CAIRO, Egypt (CNN) -- Some of the 11 European tourists and their Egyptian guides kidnapped 10 days ago and released unharmed Monday have left an Egyptian hospital and are headed home, officials said.
A picture from television footage of the hostages landing at an Egyptian military base.
Most of the five Germans, five Italians and one Romanian will have left the country by Tuesday, said Egyptian Tourism Ministry spokeswoman Omayma el-Huseini.
They were shown on Egyptian TV on Monday arriving at a military base near the capital, Cairo. Some clutched bouquets of flowers as they stepped off a military aircraft.
They were taken to Maadi Military Hospital for a checkup, but the Ministry of Tourism said earlier the tourists were "all in good shape and health."
Egyptian TV, quoted Defense Minister Hussein Tantawi as telling President Hosni Mubarak that half of the kidnappers were dead.
The Sudanese news agency, SUNA, cited armed forces spokesman Brig. Osman Mohamed Al-Aghabash as saying that six kidnappers were killed Sunday and two were captured at a roadblock.
The hostages were released after a coordinated operation between Egyptian and Sudanese forces, SUNA quoted the spokesman of the Sudanese Ministry of Foreign Affairs as saying.
The operation began Sunday, when Sudanese troops stopped some of the abductors at the roadblock, said the spokesman, Ali Yousif. SUNA did not say where the operation occurred. Watch more on the hostages' release »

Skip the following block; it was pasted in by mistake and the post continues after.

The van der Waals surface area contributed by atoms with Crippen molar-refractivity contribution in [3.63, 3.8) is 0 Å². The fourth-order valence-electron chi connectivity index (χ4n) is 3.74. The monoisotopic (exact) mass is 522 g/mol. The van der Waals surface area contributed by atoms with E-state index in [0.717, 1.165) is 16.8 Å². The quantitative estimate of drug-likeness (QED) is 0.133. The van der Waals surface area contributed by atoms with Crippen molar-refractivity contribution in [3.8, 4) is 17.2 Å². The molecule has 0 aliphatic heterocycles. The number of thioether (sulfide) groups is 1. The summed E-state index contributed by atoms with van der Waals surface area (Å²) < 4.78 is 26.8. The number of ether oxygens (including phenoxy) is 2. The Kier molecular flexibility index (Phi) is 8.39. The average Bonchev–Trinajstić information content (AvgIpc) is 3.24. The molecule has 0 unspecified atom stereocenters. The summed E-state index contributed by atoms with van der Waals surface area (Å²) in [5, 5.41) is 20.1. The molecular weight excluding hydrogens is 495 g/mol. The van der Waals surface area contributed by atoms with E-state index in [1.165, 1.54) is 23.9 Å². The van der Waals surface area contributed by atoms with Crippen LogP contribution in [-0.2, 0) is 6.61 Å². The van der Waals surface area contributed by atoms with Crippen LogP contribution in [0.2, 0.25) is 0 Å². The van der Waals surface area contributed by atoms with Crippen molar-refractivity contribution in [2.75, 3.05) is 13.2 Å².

The kidnappers, Yousif said, were Sudanese and Chadians, and a document found with the abductors showed they belong to Sudan Liberation Movement.
"The only thing everyone knows for sure right now is that there was no ransom paid for the rescue of the tourists," said Egyptian Tourism Minister Zoheir Garana. "No ransom was paid by any country."
The group of 11 Europeans and eight Egyptians was taken in Wadi al-Gadid -- about 250 miles (400 km) west of the southern Egyptian city of Aswan. They were traveling in four jeeps and were apparently taken to nearby Sudan.
The tourists included five Germans, five Italians and one Romanian, according to Magdy Rady, spokesman for the Egyptian prime minister. He identified the eight Egyptians as four drivers employed for a safari company, the owner of the company, and a security detail assigned to accompany the group.
CNN's Alphonso Van Marsh and David Ariosto contributed to this report.